LAST CHANCE: Doug Wheeler at David Zwirner
04 apr 2014 by Francesca Fanelli
Francesca Fanelli reviews Doug Wheeler's show at David Zwirner Gallery, New York.
To experience Doug Wheeler’s installation, LC 71 NY DZ 13 DW, 2013, is like entering an alternate universe. One where light and space are the only elements and the earth’s horizon line, expressed as a curvilinear violet light, demarcates a barren landscape.
Wheeler’s massive installation takes up the entire 1st floor of Zwirner’s 537 W. 20th street location in Chelsea. Although simple in design, a white domed room with a convex platform made of wood in the center surrounded by purplish-violet LED lights installed around the bottom, the exhibition is extremely effective.
As a founder of the light-and-space movement of the 1960s and 70s, Doug Wheeler is a master of perception, altering the viewer’s consciousness through immersive environments. Wheeler states that his current exhibition is a “rotational horizon work” based on his experiences as a pilot, studying the curvature of the earth from an aerial perspective and observing how light changes on the horizon line. Wheeler is able to bring this concept to life and to experience his horizon room is - dare I say it - religious.
Viewers are asked to wait - only a few people are allowed in the room at one time – and are required to put on white gauze booties (to keep the white floor pristine). While waiting on a bench outside the installation room, a violet light emanates from a rectangular opening, beckoning.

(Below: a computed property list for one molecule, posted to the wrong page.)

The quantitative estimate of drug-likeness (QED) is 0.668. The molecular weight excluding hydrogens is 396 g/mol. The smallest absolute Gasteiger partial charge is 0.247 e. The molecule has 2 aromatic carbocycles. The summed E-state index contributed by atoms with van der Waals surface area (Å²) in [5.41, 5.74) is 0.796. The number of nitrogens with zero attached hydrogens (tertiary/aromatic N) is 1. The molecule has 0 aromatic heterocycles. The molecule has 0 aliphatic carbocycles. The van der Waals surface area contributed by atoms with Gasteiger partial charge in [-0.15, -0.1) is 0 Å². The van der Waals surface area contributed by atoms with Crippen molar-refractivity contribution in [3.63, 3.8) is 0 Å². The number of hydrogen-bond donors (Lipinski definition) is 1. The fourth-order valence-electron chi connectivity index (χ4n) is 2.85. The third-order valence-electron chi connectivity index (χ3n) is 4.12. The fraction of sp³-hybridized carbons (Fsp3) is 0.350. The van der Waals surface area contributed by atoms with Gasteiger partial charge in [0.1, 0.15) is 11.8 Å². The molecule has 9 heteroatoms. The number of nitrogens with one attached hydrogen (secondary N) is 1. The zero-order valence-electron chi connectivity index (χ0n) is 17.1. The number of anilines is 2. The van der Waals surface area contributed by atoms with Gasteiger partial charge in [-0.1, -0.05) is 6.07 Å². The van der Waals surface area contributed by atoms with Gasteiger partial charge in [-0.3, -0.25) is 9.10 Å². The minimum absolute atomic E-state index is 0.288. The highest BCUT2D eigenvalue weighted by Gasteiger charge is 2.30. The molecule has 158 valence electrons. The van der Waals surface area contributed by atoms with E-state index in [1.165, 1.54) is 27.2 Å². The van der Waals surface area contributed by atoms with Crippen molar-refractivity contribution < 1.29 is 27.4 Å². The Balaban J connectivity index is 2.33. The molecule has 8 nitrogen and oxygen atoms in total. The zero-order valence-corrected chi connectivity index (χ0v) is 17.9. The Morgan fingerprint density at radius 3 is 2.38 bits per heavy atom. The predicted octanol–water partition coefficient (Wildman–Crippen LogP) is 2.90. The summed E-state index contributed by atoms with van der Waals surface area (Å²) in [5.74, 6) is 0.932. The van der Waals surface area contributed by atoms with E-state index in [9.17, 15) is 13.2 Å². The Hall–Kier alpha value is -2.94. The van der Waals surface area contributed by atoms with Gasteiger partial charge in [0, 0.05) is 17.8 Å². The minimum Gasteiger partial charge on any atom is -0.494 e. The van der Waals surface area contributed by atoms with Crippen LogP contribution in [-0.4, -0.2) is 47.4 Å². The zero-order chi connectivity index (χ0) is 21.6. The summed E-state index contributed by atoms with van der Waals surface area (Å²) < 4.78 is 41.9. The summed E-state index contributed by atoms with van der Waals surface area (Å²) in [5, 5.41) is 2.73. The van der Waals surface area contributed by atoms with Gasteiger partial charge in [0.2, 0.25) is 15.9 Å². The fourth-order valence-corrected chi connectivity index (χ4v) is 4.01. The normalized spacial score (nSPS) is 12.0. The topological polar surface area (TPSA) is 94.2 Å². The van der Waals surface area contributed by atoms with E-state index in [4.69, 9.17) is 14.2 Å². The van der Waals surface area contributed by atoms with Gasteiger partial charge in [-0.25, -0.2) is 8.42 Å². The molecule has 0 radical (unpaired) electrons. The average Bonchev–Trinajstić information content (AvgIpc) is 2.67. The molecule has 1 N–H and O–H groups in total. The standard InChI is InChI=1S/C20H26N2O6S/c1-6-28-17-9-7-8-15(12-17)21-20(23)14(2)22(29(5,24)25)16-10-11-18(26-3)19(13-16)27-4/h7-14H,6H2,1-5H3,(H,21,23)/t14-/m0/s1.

Entering the room, one becomes completely disoriented, transported to what I perceived as the artic. Footsteps reverberate and eco in the space. Looking up the ceiling, it appears infinite. When stepping closer to the purple horizon line the light steadies, but when I start to move with the curve of the platform the light pulses as if alive. Two other women are with me in the room. One starts to sing in a wavering voice, the acoustics are perfect and I am deeply moved. But just as I begin to adjust to this new, otherworldly planet, I am ordered out and return to the noisy streets of Chelsea. But the uncanny sensation stays with me for the rest of the day.
Photos by Tim Nighswander, Imaging4Art © 2014 Doug Wheeler; courtesy David Zwirner, New York/London
Doug Wheeler’s exhibition closes April 5th and if you find yourself in New York, be sure to see this breath-taking show before it's gone.